Here's a conundrum: scientists can only identify 5 percent of the matter in the universe. The rest is what they call "dark"—unobservable stuff that we know is there, but we don't know the nature of. 68 percent of the universe is made up of so-called dark energy, which we think is driving its expansion. The other 27 percent is what's known as dark matter, which exerts an invisible but impressive gravitational pull. Scientists have a hunch about what dark matter actually is, and they think they've figured out a way to detect it. How? Really huge vats of an element called xenon.
We All Need Somebody To Xenon
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Watch And Learn: Our Favorite Content About Dark Matter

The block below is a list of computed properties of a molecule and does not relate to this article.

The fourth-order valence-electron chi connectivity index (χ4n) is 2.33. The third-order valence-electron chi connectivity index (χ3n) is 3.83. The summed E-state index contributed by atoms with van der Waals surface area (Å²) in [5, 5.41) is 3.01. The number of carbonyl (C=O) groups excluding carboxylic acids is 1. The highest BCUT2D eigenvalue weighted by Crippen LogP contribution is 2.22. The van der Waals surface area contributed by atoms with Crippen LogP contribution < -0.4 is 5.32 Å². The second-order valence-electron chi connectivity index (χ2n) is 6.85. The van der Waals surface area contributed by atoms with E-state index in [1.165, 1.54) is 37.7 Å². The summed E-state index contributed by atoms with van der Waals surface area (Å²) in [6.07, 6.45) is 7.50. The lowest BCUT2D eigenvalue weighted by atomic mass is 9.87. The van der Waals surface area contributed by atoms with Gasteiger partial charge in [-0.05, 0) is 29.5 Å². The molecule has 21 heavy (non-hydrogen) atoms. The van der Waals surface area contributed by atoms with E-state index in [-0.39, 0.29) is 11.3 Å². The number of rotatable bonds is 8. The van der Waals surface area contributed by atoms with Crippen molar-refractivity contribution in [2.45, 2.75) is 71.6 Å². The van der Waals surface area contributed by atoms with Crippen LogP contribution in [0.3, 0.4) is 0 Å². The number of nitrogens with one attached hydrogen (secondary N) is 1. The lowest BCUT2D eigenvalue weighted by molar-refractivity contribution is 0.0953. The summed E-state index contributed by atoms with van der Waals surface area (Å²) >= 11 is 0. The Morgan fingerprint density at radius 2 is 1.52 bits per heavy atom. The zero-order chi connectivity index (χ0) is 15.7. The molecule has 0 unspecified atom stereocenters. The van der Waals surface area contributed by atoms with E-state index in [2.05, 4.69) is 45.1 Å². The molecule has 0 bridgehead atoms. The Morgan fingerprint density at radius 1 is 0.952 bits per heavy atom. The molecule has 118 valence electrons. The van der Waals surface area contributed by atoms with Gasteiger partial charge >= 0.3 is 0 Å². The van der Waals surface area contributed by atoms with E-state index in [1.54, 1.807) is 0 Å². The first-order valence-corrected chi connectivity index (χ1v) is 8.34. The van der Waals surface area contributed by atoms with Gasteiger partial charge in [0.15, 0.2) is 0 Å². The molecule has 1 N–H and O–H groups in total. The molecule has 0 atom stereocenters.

How Do We Find Dark Matter?
What is Dark Matter and Dark Energy?
Key Facts In This Video
The known universe consists of about 70% dark energy, 25% dark matter, and 5% visible matter. 00:08
Dark energy seems to be intrinsic to empty space, which has more energy than everything else in the universe combined. 03:45
One theory of dark energy postulates that it comes from virtual particles in empty space that form and disappear constantly. 04:47
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